The room smelled, ripe from the lack of cleanliness, and he wrinkled his nose in disgust.  If he had been hungry before, that feeling was long since gone.  He made a mental note to clean before his family got home as he turned and walked into the living room.  The thought was forgotten before he’d finished passing through the door.

His living room was in no better shape.  Apparently, he had taken a few meals in here as well.  Three plates, each with the remains of forgotten meals upon them, sat upon the coffee table, along with an empty pizza box.  But was that there before?  Hadn’t he had friends over?

He couldn’t remember.

It also didn’t matter right now.  He would have to clean that up later, he thought as he lay down on his couch.  He wrinkled his nose as he noticed another funky smell in the air, but before he could identify it, he had been overcome with sleep.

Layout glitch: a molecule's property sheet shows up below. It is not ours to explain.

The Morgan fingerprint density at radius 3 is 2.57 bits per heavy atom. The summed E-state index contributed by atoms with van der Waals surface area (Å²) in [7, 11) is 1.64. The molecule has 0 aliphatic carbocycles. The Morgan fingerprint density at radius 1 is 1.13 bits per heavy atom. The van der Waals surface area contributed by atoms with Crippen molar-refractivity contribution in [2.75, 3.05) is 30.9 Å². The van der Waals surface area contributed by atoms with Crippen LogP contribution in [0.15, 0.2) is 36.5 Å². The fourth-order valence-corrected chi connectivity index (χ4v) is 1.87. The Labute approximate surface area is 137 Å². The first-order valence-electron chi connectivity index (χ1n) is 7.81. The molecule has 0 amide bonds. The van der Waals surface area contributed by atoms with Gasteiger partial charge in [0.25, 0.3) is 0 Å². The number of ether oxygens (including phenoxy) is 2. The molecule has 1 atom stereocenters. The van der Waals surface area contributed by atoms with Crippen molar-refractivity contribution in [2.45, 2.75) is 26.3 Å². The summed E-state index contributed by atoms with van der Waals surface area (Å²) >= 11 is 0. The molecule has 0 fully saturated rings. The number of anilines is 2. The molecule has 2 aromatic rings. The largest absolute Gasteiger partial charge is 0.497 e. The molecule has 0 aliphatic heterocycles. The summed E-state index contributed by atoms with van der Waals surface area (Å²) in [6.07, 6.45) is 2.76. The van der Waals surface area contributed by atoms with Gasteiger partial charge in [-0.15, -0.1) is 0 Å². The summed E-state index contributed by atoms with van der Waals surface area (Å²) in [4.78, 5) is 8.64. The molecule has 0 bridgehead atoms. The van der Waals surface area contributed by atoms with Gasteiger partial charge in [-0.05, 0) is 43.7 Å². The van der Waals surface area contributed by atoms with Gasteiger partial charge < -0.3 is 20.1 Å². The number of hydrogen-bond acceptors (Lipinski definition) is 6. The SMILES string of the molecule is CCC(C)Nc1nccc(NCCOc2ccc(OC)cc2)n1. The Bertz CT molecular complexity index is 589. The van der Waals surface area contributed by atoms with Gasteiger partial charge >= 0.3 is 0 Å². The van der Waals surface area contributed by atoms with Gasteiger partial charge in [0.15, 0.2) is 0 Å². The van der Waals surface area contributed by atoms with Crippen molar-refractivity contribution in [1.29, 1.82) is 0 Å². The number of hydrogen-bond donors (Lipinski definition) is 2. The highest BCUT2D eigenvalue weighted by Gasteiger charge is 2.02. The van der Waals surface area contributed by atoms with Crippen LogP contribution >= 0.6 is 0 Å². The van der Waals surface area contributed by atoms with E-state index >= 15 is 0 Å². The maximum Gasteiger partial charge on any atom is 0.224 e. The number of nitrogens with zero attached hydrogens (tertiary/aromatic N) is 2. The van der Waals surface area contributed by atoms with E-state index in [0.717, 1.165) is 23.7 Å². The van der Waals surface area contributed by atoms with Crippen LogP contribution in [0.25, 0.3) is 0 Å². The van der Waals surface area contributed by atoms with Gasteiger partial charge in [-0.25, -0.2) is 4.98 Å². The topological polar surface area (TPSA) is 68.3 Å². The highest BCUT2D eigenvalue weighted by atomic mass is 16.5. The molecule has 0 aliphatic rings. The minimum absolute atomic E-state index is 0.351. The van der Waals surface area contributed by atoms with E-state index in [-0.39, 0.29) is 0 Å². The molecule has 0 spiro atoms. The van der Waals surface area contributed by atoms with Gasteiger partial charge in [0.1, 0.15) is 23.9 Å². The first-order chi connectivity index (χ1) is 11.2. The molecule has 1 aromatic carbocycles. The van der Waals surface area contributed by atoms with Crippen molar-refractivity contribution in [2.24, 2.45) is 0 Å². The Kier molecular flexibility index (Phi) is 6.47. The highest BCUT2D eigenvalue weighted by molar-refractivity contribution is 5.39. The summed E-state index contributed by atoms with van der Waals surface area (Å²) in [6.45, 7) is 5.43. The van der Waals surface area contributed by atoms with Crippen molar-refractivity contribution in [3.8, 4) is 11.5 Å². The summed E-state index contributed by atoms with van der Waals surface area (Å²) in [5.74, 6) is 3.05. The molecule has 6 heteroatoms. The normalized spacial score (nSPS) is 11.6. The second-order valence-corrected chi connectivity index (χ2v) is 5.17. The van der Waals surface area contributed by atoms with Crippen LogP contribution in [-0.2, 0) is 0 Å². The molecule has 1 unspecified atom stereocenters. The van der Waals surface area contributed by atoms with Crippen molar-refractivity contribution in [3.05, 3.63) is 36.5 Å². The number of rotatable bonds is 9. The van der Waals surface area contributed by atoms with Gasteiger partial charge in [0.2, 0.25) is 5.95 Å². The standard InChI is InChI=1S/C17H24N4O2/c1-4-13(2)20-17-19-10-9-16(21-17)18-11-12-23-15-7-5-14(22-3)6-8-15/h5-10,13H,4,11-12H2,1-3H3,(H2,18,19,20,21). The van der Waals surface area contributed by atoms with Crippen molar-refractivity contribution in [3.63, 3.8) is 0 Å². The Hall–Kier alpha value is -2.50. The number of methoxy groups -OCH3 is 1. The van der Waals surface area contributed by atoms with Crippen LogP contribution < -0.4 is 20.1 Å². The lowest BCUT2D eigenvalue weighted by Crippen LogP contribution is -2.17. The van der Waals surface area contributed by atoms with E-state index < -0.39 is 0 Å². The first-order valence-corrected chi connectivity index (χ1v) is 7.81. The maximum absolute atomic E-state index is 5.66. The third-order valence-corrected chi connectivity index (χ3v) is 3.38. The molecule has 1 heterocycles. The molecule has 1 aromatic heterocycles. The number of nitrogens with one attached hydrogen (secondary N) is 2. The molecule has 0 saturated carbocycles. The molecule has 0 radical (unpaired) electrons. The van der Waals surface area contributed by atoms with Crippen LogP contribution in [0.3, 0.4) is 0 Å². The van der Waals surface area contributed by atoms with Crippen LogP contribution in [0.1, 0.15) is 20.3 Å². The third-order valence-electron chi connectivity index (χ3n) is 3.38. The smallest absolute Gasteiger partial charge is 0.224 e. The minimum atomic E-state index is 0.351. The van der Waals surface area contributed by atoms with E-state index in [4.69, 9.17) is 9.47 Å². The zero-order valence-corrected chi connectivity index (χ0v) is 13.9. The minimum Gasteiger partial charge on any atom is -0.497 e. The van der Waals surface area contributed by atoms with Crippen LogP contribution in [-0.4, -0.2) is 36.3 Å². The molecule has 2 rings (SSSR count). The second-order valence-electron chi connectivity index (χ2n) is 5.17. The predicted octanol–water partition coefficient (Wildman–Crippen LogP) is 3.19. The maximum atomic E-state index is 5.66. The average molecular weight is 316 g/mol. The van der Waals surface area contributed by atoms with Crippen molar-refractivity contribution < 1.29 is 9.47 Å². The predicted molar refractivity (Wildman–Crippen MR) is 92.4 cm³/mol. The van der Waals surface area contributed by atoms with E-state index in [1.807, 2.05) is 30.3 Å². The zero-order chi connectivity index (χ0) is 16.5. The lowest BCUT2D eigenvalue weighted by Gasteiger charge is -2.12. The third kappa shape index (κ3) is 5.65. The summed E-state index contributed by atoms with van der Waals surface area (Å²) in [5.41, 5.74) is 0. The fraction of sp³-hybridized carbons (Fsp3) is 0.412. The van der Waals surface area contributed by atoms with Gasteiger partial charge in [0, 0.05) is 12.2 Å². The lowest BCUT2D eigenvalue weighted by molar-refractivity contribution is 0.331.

– – – – – – – – – –

Hours later, (or was it minutes?), he shot up off of the couch, shrieking.   His skin was clammy, and his hair stood out wildly on the right side of his head, but none of these things he would notice until the fear had run its course, nearly two minutes later.

As the dreams faded from memory, they took with them the feelings they had inspired, leaving him to wonder what it was that had frightened him.  He looked around as if in shock, struggling to regain his bearings as he finally realized he was awake.  The room was darker, and the light behind the curtains fell closer to the wall than it did when he lay down, suggesting it was now late in the afternoon.

“…tho gooooood!”

The familiar, nasally voice, of someone he knew screamed at him from the shadows, and he screamed as well.  He screamed as he fell to the floor.  He screamed as he curled into a fetal position.  He screamed, and he screamed, and he screamed, until he could hear the laughter no longer.